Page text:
This week we told the story of the family whose children emptied their parents’ bank account buying players in the video game Fifa.
It generated a big debate about whether parental controls are sufficient, how much responsibility lies with mum and dad – and the ethics of encouraging young players to spend money within games and apps.
Following the BBC’s report, deputy Labour leader Tom Watson tweeted calling for “tighter regulation” in gaming, saying there were “considerable fears that gaming is a gateway to gambling”.
Damian Collins, chair of the DCMS select committee, which is currently investigating technology and addiction, told the BBC he believes the issue is “a real problem”.
“I think there should be an obligation for the company to warn people about suspicious activity, like large increases in spending, just as banks warn their customers about unusual transactions,” he said.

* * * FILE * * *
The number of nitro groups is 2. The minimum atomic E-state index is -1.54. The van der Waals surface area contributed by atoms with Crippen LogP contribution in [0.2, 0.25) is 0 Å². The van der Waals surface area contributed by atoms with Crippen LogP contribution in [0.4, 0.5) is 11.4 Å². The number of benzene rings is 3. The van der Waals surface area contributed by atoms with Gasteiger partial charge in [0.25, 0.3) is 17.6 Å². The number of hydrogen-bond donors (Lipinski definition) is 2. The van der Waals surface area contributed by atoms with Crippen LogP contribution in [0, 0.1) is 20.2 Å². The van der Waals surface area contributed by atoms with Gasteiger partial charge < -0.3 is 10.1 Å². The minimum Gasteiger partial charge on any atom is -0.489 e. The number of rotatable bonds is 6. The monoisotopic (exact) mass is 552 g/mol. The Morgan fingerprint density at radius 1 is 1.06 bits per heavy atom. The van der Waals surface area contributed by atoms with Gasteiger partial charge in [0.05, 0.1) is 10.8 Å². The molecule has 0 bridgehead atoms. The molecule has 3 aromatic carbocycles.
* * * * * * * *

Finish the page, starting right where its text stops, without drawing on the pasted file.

Here are some of the stories you shared with us.
My son spent £3,160 in one game
I have a 22 year-old disabled son, who has cerebral palsy, complex epilepsy, autism, learning difficulties and the approximate cognitive ability of a seven-year-old child.
He is unable to do any bilateral activities so relies heavily on his iPad and PlayStation for entertainment and educational activities.
He has recently been playing a game on his iPad called Hidden Artifacts which involves finding various items and matching them to the description.
He has been charged £3160.58 between 18 February and 30 May 2019, clearing out his entire savings.
I contacted iTunes, who were extremely helpful but were unable to refund the amount and suggested I contact Blastworks Ltd, the app developer and game provider. [Under European rules, Apple users in the EU can request to cancel an order within 14 days of purchase].
I have phoned and emailed several times but have had no response.
It is extremely distressing that vulnerable people, such as my son, become victims of what is thought to be an educational game.
I have tried tirelessly to recoup his life savings but constantly come up against a brick wall.